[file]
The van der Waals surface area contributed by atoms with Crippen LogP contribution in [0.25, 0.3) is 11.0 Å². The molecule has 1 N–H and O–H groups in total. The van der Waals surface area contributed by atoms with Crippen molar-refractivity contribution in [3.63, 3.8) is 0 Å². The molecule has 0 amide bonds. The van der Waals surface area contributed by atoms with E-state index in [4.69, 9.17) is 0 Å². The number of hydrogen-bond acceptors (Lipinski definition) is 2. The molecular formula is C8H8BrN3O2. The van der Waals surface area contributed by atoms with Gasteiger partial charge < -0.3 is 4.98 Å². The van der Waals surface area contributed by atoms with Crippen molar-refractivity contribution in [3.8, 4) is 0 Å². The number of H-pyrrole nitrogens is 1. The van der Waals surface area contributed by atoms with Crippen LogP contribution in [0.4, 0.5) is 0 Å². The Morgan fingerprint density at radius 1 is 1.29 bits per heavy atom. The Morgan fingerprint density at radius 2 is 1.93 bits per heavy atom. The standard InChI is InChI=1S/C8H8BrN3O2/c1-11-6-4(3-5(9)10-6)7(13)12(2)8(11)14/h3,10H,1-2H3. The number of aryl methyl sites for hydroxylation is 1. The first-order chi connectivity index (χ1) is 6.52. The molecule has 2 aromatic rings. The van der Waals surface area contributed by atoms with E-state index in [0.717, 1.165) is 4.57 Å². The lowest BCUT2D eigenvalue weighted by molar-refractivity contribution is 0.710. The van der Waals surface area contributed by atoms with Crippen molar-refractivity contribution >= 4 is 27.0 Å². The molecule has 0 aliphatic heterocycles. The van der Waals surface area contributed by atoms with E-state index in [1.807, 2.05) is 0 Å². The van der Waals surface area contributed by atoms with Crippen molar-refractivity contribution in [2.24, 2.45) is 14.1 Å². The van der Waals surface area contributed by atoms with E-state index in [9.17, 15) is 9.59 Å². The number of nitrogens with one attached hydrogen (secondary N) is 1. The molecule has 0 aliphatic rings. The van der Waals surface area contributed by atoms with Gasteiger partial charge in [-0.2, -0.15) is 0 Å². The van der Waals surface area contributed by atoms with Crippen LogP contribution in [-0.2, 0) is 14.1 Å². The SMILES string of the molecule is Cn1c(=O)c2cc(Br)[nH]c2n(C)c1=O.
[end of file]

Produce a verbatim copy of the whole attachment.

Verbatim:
The van der Waals surface area contributed by atoms with Crippen LogP contribution in [0.25, 0.3) is 11.0 Å². The molecule has 1 N–H and O–H groups in total. The van der Waals surface area contributed by atoms with Crippen molar-refractivity contribution in [3.63, 3.8) is 0 Å². The molecule has 0 amide bonds. The van der Waals surface area contributed by atoms with E-state index in [4.69, 9.17) is 0 Å². The number of hydrogen-bond acceptors (Lipinski definition) is 2. The molecular formula is C8H8BrN3O2. The van der Waals surface area contributed by atoms with Gasteiger partial charge < -0.3 is 4.98 Å². The van der Waals surface area contributed by atoms with Crippen molar-refractivity contribution in [3.8, 4) is 0 Å². The number of H-pyrrole nitrogens is 1. The van der Waals surface area contributed by atoms with Crippen LogP contribution in [0.4, 0.5) is 0 Å². The Morgan fingerprint density at radius 1 is 1.29 bits per heavy atom. The Morgan fingerprint density at radius 2 is 1.93 bits per heavy atom. The standard InChI is InChI=1S/C8H8BrN3O2/c1-11-6-4(3-5(9)10-6)7(13)12(2)8(11)14/h3,10H,1-2H3. The number of aryl methyl sites for hydroxylation is 1. The first-order chi connectivity index (χ1) is 6.52. The molecule has 2 aromatic rings. The van der Waals surface area contributed by atoms with E-state index in [0.717, 1.165) is 4.57 Å². The lowest BCUT2D eigenvalue weighted by molar-refractivity contribution is 0.710. The van der Waals surface area contributed by atoms with Crippen molar-refractivity contribution >= 4 is 27.0 Å². The molecule has 0 aliphatic heterocycles. The van der Waals surface area contributed by atoms with E-state index in [1.807, 2.05) is 0 Å². The van der Waals surface area contributed by atoms with Crippen molar-refractivity contribution in [2.24, 2.45) is 14.1 Å². The van der Waals surface area contributed by atoms with E-state index in [9.17, 15) is 9.59 Å². The number of nitrogens with one attached hydrogen (secondary N) is 1. The molecule has 0 aliphatic rings. The van der Waals surface area contributed by atoms with Gasteiger partial charge in [-0.2, -0.15) is 0 Å². The van der Waals surface area contributed by atoms with Crippen LogP contribution in [-0.2, 0) is 14.1 Å². The SMILES string of the molecule is Cn1c(=O)c2cc(Br)[nH]c2n(C)c1=O.